This is a formula I have seen stated in two different places in a relativistic context, but I do not know the proof and seem unable to derive it on my own. $E$ is the energy of a free particle, $v$ is its speed and $p$ its momentum.


The fundamental energy-momentum relation in special relativity is $E^2=p^2+m^2$ (let’s ignore factors of $c$, since they will factor out in the end — that is, let’s work in natural units).

Taking the derivative with respect to $p$ on both sides gives

$$2E\frac{\partial E}{\partial p}=2p,$$

since $m$ is a constant. Thus,

$$\frac{\partial E}{\partial p}=\frac{p}{E}.$$

Now, noting that $E=m\gamma$ and $p=mv\gamma$, where $\gamma=1/\sqrt{1-v^2}$, the result is proven.

In the last step, we could have instead used the fact that the four-momentum is given by


So that $E=m\,\mathrm{d}t/\mathrm{d}\tau$ and $p=m|\mathrm{d}\vec{x}/\mathrm{d}\tau|$ (this only works in the massive case of course, but proving your identity is trivial in the massless case, since $E=p$). Thus,

$$\frac{\partial E}{\partial p}=\frac{p}{E}=\frac{|\mathrm{d}\vec{x}/\mathrm{d}\tau|}{\mathrm{d}t/\mathrm{d}\tau}=\left|\frac{\mathrm{d}\vec{x}}{\mathrm{d}t}\right|,$$

which is the definition of the speed. Note that in the second step we used the chain rule.

I hope this helps!

  • $\begingroup$ Doing these manipulations using $\gamma$ and normalized velocity vectors is needlessly complicated and, as you note, forces you to handle the massless case separately. It's both simpler and more general if you just prove $v=p/E$ from the fact that the energy-momentum vector has to be parallel to the velocity vector (which can be unnormalized). (If it weren't parallel, then we would have a violation of rotational symmetry.) $\endgroup$ – user4552 Oct 14 '19 at 23:05

We have $E=\gamma mc^2$ (relativistic total energy) and $p=\gamma mv$, where $\gamma=1/\sqrt{1-v^2/c^2}$. Therefore, we can write:

$$E=\frac{pc^2}{v} \space,$$

differentiating both sides WRT $p$ implies:

$$\frac{dE}{dp}=c^2\left(\frac{v-p\frac{dv}{dp}}{v^2}\right)=\frac{c^2}{v^2}\left(v-\frac{p}{\frac{dp}{dv}}\right) \space. \tag{*}$$

Moreover, we have:

$$\frac{dp}{dv}=\frac{d(\gamma mv)}{dv}=m\frac{d}{dv}\left(\frac{v}{\sqrt{1-\frac{v^2}{c^2}}}\right)=\frac{m}{\left(1-\frac{v^2}{c^2}\right)^\frac{3}{2}}={\gamma^3}m \space. \tag{**}$$

Substituting both $p=\gamma mv$ and its derivative [Eq. $(**)$] into Eq. $(*)$ infers:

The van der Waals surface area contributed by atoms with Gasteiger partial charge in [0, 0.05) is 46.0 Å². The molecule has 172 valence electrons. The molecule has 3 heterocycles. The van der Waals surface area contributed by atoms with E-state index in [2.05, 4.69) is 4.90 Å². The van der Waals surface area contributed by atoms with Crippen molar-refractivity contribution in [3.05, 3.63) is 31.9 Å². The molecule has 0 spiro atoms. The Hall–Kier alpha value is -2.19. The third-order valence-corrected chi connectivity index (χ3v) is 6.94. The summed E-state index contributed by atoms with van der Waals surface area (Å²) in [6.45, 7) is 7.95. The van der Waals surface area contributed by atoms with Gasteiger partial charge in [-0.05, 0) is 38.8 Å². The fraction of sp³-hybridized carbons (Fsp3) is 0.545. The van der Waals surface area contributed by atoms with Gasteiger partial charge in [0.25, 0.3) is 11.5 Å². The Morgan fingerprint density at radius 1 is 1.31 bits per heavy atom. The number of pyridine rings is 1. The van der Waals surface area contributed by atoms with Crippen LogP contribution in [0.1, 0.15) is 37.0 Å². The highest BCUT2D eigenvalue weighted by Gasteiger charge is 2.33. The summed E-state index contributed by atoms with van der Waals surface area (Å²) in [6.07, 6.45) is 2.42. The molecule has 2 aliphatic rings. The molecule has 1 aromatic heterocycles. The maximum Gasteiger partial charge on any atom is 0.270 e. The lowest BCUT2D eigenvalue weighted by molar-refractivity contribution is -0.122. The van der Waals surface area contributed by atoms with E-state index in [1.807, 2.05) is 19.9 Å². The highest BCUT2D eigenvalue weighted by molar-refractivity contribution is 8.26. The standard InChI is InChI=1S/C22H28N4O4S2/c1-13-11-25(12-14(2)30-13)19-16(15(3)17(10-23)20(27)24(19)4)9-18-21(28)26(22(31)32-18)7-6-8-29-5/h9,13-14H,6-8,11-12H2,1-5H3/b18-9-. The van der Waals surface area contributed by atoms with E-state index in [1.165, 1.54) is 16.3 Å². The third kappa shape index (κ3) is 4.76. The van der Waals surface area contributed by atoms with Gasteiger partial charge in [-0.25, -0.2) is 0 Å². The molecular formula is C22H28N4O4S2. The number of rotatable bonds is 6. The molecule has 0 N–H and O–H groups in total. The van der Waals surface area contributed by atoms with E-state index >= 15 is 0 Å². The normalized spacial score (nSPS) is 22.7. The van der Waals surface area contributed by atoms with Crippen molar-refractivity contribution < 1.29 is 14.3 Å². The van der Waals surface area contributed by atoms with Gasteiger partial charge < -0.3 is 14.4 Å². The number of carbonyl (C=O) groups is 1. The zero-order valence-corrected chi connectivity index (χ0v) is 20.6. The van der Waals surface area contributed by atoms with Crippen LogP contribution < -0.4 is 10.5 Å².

$$\frac{dE}{dp}=\frac{c^2}{v^2}\left(v-\frac{\gamma mv}{\gamma^3 m}\right)=\frac{c^2}{v}\left(1-\frac{1}{\gamma^2}\right)=\frac{c^2}{v}\left(1-1+\frac{v^2}{c^2}\right)=v \space.$$

  • $\begingroup$ This is much more complicated than necessary, and only works in the case where $m>0$. $\endgroup$ – user4552 Oct 14 '19 at 23:09

I use the signature convention $(+,-)$.

Any spacetime-displacement vector can be written as $$\tilde T=a\hat t+ \tilde s,$$ where $\hat t$ is unit and future-timelike and $\tilde s\cdot\hat t=0$ (that is, $\tilde s$ is purely spacelike to the observer with 4-velocity $\hat t$). Assume $a \gt 0$. Since $a$ is the "temporal displacement" and $\tilde s$ is the "spatial displacement", then we can define the "spatial velocity according to the $\hat t$-observer" as $$\tilde v\equiv \displaystyle\frac{\tilde s}{a}.$$ So, $\tilde T=a(\ \hat t+\tilde v\ )$. For non-spacelike vectors ($\tilde T\cdot\tilde T \geq 0$), we have $1=\left\|\hat t\right\|^2=\hat t\cdot \hat t\ \ \geq\ -\tilde v \cdot \tilde v=\left\|\vphantom{\hat t}\tilde v\right\|^2=v^2$.

Similarly, any [future-pointing non-spacelike] energy-momentum vector can similarly be decomposed into $$\tilde P=E\hat t+ \tilde p,$$ where $E$ is the relativistic-energy and $\tilde p$ is the relativistic momentum. When $\tilde T$ is chosen to be parallel to $\tilde P$ (so the particle with this constant momentum $\tilde P$ will traverse this displacement $\tilde T$), we have $$\tilde v =\displaystyle\frac{\tilde p}{E},$$ as suggested by @Ben Crowell .

Now, as @Bob Knighton does, \begin{align} m^2 \equiv \tilde P\cdot \tilde P &=E^2(\ \hat t\cdot \hat t\ )+(\ \tilde p\cdot \tilde p\ )\\ &=E^2 - p^2 \end{align} and, by differentiation, \begin{align} 0 &= 2 E \frac{dE}{dp} - 2p, \end{align} so that \begin{align} \frac{dE}{dp} = \frac{p}{E} =v, \quad \mbox{where the last equality uses the relation above}. \end{align} This should be in line with @Ben Crowell , who hints that a good proof should be able to cover both the timelike ($m^2>0$) and lightlike ($m^2=0$) cases.

  • $\begingroup$ Sweet coordinate-independent presentation. At the point where you say $\tilde{v}=\tilde{p}/E$, it seems to me that you ought to invoke the fact that the energy-momentum is parallel to the displacement. Otherwise it's not obvious why this $\tilde{v}$ is the same as the earlier $\tilde{v}$. $\endgroup$ – user4552 Oct 15 '19 at 14:41
  • $\begingroup$ You start off with a displacement that can be in any direction regardless of light-cone, then make some remarks about norms in the non-spacelike case, then make an argument about the $\tilde{P}$ vector that's restricted to future non-spacelike $\tilde{P}$. It's not clear to me where you ever used the facts about the norms (maybe you didn't?), or whether the restriction to future non-spacelike $\tilde{P}$ was ever necessary. Is there something in the argument that fails for tachyons? $\endgroup$ – user4552 Oct 15 '19 at 14:49
  • $\begingroup$ I agree that it should be specified that $\tilde P$ is parallel to $\tilde T$. Thanks... I'll make the change. I restricted the displacement's temporal component to avoid the $a=0$ case (infinite velocity in $\hat t$'s frame) and to keep it pointing forward in time (in $\hat t$'s frame). I also wanted $\tilde P$ to be future-pointing causal. $\endgroup$ – robphy Oct 15 '19 at 16:56

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